I'm not a writer. I have no concrete plans to change this, either-- my mmph years in the publishing industry have given me a front-row seat to just how hard it is for an author to "make it" in this business.
(And how very modest that success usually is, even for authors who achieve their dream of quitting their day jobs. I think there may be easier roads to fame and fortune, to put it mildly.)
To make it as a writer, you have to want it. And you have to work hard for it, usually on a near-daily basis, over a period of many years.
Anyway, it occurred to me this week that I have more in common with the writers with whom I work than I sometimes think. Namely, that self-discipline is not only a requirement, but it might as well be a prerequisite.
As a literary agent, I essentially work for myself. I set my own hours, I choose my own projects, I make my own priorities. This creates both a sense of freedom and a sense of responsibility. There's no one breathing down my neck-- except me! But because it's my job to, well, do my job, I have to be very self-disciplined. Here are some of my strategies.
1. I create deadlines, for myself and my clients, which are generally pretty artificial. Book publishing is a notoriously slow-paced industry, but I find that it really helps me to get something done (like feedback on a manuscript) in a timely manner when I promise someone I'll get back to them by X date. I have someone else who's then holding me accountable, and I'm motivated to keep my word. You could do the same with your critique group, or your friend who's agreed to read your manuscript.
2. I make lists. Oh, goodness, do I make lists. When I can manage it, I make lists of lists. Sometimes I have an electronic list of some sort: an email to myself, a "note" on my phone, or a newfangled web-based program like Remember the Milk. But I always seem to revert to a pen-and-paper list. Ticking the tiny box on my iphone is nowhere near as satisfying as crossing an item off the paper list with a great flourish. (One of these days, we will have to talk about pens. Remind me.) The important thing is that the system seems to work for me.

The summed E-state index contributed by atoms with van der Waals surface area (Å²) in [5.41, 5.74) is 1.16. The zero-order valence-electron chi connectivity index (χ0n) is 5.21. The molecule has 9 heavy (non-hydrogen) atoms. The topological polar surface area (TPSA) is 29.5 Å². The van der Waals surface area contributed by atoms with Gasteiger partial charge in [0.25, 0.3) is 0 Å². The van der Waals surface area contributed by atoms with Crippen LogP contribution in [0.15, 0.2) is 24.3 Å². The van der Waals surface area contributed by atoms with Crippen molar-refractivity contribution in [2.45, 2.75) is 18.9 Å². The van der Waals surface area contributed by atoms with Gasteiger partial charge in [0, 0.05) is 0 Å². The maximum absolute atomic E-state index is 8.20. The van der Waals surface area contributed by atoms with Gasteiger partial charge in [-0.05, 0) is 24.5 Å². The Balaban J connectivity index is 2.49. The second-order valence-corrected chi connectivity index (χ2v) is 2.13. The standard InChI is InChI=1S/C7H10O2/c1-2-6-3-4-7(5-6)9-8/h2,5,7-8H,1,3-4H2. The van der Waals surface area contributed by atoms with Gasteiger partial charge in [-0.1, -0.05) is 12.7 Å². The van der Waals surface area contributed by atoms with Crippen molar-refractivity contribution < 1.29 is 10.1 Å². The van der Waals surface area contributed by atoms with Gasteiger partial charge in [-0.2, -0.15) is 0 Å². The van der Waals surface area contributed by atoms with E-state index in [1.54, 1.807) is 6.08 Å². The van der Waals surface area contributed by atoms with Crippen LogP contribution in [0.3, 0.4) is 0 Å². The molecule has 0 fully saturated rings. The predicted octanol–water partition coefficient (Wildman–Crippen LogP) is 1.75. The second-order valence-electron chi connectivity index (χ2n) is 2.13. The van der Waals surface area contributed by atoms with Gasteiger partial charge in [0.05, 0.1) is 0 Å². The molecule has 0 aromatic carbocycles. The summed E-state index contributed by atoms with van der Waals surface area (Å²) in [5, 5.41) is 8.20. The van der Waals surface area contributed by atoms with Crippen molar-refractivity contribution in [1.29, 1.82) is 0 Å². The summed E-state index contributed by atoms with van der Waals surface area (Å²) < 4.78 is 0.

3. I have a lot of projects going at any one time, and I try to make sure they're all at various stages in the process. I can probably read 400 pages in a day if I don't even try to do anything else, but it's exhausting and it won't be my best work. It's better to have some reading time, some email time, some phonecall time, and so on. If you're a writer, I expect you'd similarly benefit from having various projects at different stages of completion: one very rough draft, one in revision-- and once you've got a book deal, maybe you've also got one for which you're reviewing page proofs before publication.
4. I try really hard to be kind to myself. Everyone has days which are not their best, and if I'm in a growly mood and hate everything that's put in front of me, that's not a good day to try to give someone feedback on their manuscript. It's really important to me that I stay on top of my work, that I give every client (or prospective client) my best effort, AND that I remember that things have a way of balancing themselves out. Some days are more productive than others.
My client Erin Doland, who is the editor-in-chief of unclutterer.com (and whose new book proposal I've been hard at work on today!), had an excellent post last week which speaks to a lot of these issues, particularly my #2 above. Here's the link.
Another client, Elizabeth O. Dulemba, swears by what she calls the "butt in chair" method-- meaning the work doesn't get done unless you sit down and work on it.
How about you? Have you tried NaNoWriMo? Do you have a daily word count? What other strategies for self-discipline have you tried?